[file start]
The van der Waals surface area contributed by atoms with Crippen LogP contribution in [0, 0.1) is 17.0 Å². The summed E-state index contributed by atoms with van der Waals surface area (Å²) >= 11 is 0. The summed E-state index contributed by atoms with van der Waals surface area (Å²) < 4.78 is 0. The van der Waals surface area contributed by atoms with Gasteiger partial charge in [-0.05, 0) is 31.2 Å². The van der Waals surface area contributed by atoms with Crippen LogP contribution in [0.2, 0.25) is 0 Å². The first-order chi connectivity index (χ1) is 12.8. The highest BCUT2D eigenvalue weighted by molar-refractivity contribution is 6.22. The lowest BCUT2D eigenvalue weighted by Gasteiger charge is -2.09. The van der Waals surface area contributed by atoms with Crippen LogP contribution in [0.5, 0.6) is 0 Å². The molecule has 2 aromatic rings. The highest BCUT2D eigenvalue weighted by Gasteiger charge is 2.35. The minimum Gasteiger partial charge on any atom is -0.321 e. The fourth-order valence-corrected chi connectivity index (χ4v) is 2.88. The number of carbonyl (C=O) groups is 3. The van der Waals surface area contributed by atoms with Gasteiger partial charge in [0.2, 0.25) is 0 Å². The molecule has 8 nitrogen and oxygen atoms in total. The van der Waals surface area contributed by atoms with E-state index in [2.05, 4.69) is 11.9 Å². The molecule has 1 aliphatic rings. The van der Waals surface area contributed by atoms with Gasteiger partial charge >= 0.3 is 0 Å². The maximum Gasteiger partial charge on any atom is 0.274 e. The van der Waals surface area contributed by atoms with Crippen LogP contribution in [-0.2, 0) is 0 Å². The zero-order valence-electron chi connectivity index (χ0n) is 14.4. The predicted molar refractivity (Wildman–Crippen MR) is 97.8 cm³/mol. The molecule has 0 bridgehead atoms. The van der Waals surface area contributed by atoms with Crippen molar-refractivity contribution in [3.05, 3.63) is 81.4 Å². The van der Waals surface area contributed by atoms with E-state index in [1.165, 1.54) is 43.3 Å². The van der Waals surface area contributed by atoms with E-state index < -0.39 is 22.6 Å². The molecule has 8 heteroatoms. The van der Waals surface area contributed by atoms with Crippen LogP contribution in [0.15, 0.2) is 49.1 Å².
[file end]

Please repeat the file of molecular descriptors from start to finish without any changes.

The van der Waals surface area contributed by atoms with Crippen LogP contribution in [0, 0.1) is 17.0 Å². The summed E-state index contributed by atoms with van der Waals surface area (Å²) >= 11 is 0. The summed E-state index contributed by atoms with van der Waals surface area (Å²) < 4.78 is 0. The van der Waals surface area contributed by atoms with Gasteiger partial charge in [-0.05, 0) is 31.2 Å². The van der Waals surface area contributed by atoms with Crippen LogP contribution in [0.2, 0.25) is 0 Å². The first-order chi connectivity index (χ1) is 12.8. The highest BCUT2D eigenvalue weighted by molar-refractivity contribution is 6.22. The lowest BCUT2D eigenvalue weighted by Gasteiger charge is -2.09. The van der Waals surface area contributed by atoms with Crippen LogP contribution in [0.5, 0.6) is 0 Å². The molecule has 2 aromatic rings. The highest BCUT2D eigenvalue weighted by Gasteiger charge is 2.35. The minimum Gasteiger partial charge on any atom is -0.321 e. The fourth-order valence-corrected chi connectivity index (χ4v) is 2.88. The number of carbonyl (C=O) groups is 3. The van der Waals surface area contributed by atoms with Gasteiger partial charge in [0.2, 0.25) is 0 Å². The molecule has 8 nitrogen and oxygen atoms in total. The van der Waals surface area contributed by atoms with E-state index in [2.05, 4.69) is 11.9 Å². The molecule has 1 aliphatic rings. The van der Waals surface area contributed by atoms with Gasteiger partial charge >= 0.3 is 0 Å². The maximum Gasteiger partial charge on any atom is 0.274 e. The van der Waals surface area contributed by atoms with Crippen LogP contribution in [-0.2, 0) is 0 Å². The zero-order valence-electron chi connectivity index (χ0n) is 14.4. The predicted molar refractivity (Wildman–Crippen MR) is 97.8 cm³/mol. The molecule has 0 bridgehead atoms. The van der Waals surface area contributed by atoms with Crippen molar-refractivity contribution in [3.05, 3.63) is 81.4 Å². The van der Waals surface area contributed by atoms with E-state index in [1.165, 1.54) is 43.3 Å². The van der Waals surface area contributed by atoms with E-state index < -0.39 is 22.6 Å². The molecule has 8 heteroatoms. The van der Waals surface area contributed by atoms with Crippen LogP contribution in [0.15, 0.2) is 49.1 Å².